This week, Mick Magsino released his playlist with Arcade Fire and U2 as he resumed his 40-minute subway ride to work. For the first time since the pandemic began, Mr Magcino has decided he will return twice a week to his office near Times Square.
His company wasn’t asking to go back, and Mr Magcino described the once again teeming Times Square area as “appalling”. But after two and a half years working from home in Brooklyn, he said he missed the lunchtime halal food carts and the sport-talking camaraderie with his colleagues.
“I want to change the atmosphere,” said Mr. Magsino, who works in media sales. “As a New Yorker, I think it’s important to come back, to support local businesses and takeaway and cart workers,” he added.
In New York, where white-collar workers have been slower to return to their offices than in other cities across the country, this month provided initial signs that employees are finally returning in earnest.
Offices in the New York City area were nearly full this week, jumping from about 38 percent over the previous week, the largest increase since Labor Day in any major metropolitan area, according to Kastle Systems, an office security company.
On Wednesday, the number of subway riders exceeded 3.7 million for the first time since March 2020. Weekday ridership on the Long Island Rail Road and Metro-North Railroad, which transports suburban commuters into the city, also reached pandemic-era highs in the last two. weeks. New Jersey Transit officials said the system is on track for its highest month in fare revenue since the start of the health crisis.
Momentum shift coincided with New York City Schools Beginning After Labor Day, parents release during the working day. City officials and employers have also called on workers to return, as the city has seen a steady decline in Covid-19 cases since July. Last upload of mask authorizations In metro cars, taxis and shared ride vehicles.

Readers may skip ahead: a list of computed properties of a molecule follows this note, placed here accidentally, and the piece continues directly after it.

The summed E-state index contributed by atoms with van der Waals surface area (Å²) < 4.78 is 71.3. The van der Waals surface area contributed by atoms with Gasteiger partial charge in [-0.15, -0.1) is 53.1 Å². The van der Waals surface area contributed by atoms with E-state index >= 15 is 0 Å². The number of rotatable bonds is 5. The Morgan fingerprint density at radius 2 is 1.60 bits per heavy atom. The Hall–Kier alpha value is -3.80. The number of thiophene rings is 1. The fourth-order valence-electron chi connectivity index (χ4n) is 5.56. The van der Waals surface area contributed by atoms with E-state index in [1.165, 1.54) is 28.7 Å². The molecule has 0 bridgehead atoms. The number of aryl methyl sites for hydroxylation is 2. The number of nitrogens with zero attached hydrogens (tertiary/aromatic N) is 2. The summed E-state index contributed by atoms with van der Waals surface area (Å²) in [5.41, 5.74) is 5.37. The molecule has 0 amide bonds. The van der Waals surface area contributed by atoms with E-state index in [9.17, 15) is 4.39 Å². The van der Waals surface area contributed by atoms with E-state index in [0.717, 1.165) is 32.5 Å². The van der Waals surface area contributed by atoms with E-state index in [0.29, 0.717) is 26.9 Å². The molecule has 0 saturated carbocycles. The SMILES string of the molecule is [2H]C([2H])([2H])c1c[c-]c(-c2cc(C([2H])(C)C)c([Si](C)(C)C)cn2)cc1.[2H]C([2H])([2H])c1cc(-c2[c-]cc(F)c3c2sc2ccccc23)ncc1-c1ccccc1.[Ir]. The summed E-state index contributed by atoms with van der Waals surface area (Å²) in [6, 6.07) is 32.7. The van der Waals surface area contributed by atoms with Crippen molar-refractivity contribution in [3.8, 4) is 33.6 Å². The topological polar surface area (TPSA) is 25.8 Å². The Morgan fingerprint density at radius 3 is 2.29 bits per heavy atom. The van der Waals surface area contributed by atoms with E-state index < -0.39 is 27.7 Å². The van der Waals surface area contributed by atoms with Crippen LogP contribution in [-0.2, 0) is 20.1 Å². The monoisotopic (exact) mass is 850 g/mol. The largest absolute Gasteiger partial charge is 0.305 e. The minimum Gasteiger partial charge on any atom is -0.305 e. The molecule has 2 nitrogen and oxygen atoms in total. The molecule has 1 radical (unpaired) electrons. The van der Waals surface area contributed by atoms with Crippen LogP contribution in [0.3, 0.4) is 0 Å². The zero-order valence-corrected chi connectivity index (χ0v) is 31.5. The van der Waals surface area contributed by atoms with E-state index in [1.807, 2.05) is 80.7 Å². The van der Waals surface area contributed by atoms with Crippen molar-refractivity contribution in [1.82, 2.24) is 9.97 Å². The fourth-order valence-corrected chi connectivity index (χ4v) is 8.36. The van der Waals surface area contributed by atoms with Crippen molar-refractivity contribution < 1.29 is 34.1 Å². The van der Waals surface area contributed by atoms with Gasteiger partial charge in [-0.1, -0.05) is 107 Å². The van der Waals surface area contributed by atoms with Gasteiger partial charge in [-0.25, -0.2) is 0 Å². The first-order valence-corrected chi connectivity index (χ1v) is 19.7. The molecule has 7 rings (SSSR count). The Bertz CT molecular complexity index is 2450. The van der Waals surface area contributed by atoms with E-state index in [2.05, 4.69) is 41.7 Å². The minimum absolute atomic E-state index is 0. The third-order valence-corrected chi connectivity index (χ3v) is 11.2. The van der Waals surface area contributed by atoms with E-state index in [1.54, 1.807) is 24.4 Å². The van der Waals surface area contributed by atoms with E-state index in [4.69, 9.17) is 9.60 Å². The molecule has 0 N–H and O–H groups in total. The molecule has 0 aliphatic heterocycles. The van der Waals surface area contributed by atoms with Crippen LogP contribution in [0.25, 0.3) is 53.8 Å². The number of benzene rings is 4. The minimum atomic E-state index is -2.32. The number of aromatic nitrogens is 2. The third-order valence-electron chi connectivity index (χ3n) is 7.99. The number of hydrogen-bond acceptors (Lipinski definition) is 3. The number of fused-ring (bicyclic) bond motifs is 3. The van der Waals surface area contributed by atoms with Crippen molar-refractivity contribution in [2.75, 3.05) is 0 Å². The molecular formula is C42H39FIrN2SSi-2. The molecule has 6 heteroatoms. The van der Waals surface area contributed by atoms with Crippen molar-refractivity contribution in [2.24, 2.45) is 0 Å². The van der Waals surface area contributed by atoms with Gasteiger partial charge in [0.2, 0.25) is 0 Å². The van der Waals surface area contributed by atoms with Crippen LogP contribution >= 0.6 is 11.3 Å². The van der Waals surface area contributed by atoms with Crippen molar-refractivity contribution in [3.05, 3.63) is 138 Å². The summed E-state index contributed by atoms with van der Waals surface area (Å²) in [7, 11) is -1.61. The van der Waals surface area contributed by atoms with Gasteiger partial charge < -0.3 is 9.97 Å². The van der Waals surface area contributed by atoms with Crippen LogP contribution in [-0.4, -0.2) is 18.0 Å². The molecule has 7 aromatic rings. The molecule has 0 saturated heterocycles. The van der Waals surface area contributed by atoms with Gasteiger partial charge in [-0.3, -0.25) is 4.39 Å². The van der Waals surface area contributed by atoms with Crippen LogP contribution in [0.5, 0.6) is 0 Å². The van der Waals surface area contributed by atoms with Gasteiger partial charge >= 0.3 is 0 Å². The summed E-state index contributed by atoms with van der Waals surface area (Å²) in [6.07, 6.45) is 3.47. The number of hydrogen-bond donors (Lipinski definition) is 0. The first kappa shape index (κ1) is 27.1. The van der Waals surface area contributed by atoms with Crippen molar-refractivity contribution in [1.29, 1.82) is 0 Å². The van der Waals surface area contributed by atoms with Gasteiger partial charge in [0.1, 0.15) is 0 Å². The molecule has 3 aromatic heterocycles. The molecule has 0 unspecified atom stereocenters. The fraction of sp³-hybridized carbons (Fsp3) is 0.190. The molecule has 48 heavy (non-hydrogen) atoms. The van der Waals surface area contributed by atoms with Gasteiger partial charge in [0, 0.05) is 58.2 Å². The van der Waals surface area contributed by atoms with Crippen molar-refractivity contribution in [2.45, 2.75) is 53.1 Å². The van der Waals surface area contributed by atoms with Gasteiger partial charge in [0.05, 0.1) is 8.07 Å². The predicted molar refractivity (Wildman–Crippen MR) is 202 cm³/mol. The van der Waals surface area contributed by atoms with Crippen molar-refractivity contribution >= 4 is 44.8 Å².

“We have a long way to go, but we are already proving wrong many of the most disastrous predictions,” said Mark Levine, president of the Manhattan District.
The coming months will be crucial to gauge what the new work week will look like in the country’s most populous city, whose central business districts have long relied on an influx of millions of commuters on five days a week.
New office culture
The past two years have changed the way we work in profound ways.
The sustainability of the return is uncertain, with unpredictable virus variants thwarting previous efforts to recall workers again. Few companies have indicated exactly how they will do force their return policies, and many tech, financial and legal firms have been forced to accept emerging standards for the mixed workplace. While more workers have recently been returning to the office, only 9 percent are back on the standard five-day-week schedule, according to a survey released this week by the New York City Partnership, a business advocacy group.
For months, Mayor Eric Adams publicly berated office workers, famously criticizing them for staying home in their pajamas all day. Some lawmakers say the lack of a hybrid option for city government workers has contributed to this exodus of employeesThis led to difficulties in providing basic services.
At a press conference this week, Mr. Adams said continued remote work was exacerbating the city’s income gap. Returning to the office has often been described as a stock issue, arguing that many low-income jobs depend on white-collar workers showing up at their desks.
“It’s time to go back.” “I’m really happy to hear corporate leaders start saying that,” Mr. Adams said.
Several Wall Street banks, among the city’s largest private sector employers, have been pushing to get back into the office since last year. Calls have intensified in recent weeks, with some easing restrictions imposed over Covid-19.
Goldman Sachs, which has about 10,000 employees in New York City and requires them to come into the office five days a week, announced that as of this month, employees no longer need to hide or participate in testing to enter its offices. The company has also scaled back some perks, such as a free lunch, which were used to lure workers back in the past year.
JPMorgan Chase—which is in the middle of building its new $3 billion headquarters on Park Avenue—has been asking many of its 17,000 employees in New York City to return to the office at least a few days each week since the summer of 2021. At Google, which employs about 12,000 New York employees, many of whom spend about three days a week in the office.